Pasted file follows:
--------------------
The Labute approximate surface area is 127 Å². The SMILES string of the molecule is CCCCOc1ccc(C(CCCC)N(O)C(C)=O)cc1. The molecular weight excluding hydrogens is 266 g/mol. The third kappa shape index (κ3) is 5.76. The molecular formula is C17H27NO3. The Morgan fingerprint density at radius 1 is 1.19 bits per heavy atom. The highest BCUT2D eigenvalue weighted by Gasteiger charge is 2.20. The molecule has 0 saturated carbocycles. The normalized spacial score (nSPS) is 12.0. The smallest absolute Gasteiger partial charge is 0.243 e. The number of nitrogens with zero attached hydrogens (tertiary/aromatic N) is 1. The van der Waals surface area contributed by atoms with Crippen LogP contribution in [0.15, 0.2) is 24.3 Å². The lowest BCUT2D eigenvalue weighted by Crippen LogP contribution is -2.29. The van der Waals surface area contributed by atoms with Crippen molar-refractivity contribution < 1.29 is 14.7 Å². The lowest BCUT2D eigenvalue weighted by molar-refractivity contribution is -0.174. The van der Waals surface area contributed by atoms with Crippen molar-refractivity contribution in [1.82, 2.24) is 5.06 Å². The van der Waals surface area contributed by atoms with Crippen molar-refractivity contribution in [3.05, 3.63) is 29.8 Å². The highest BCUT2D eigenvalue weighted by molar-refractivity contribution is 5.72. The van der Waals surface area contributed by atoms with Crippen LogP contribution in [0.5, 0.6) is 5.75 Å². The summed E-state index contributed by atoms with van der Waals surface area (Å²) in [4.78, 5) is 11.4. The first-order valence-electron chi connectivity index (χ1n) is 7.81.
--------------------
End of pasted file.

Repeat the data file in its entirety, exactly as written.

The Labute approximate surface area is 127 Å². The SMILES string of the molecule is CCCCOc1ccc(C(CCCC)N(O)C(C)=O)cc1. The molecular weight excluding hydrogens is 266 g/mol. The third kappa shape index (κ3) is 5.76. The molecular formula is C17H27NO3. The Morgan fingerprint density at radius 1 is 1.19 bits per heavy atom. The highest BCUT2D eigenvalue weighted by Gasteiger charge is 2.20. The molecule has 0 saturated carbocycles. The normalized spacial score (nSPS) is 12.0. The smallest absolute Gasteiger partial charge is 0.243 e. The number of nitrogens with zero attached hydrogens (tertiary/aromatic N) is 1. The van der Waals surface area contributed by atoms with Crippen LogP contribution in [0.15, 0.2) is 24.3 Å². The lowest BCUT2D eigenvalue weighted by Crippen LogP contribution is -2.29. The van der Waals surface area contributed by atoms with Crippen molar-refractivity contribution < 1.29 is 14.7 Å². The lowest BCUT2D eigenvalue weighted by molar-refractivity contribution is -0.174. The van der Waals surface area contributed by atoms with Crippen molar-refractivity contribution in [1.82, 2.24) is 5.06 Å². The van der Waals surface area contributed by atoms with Crippen molar-refractivity contribution in [3.05, 3.63) is 29.8 Å². The highest BCUT2D eigenvalue weighted by molar-refractivity contribution is 5.72. The van der Waals surface area contributed by atoms with Crippen LogP contribution in [0.5, 0.6) is 5.75 Å². The summed E-state index contributed by atoms with van der Waals surface area (Å²) in [4.78, 5) is 11.4. The first-order valence-electron chi connectivity index (χ1n) is 7.81.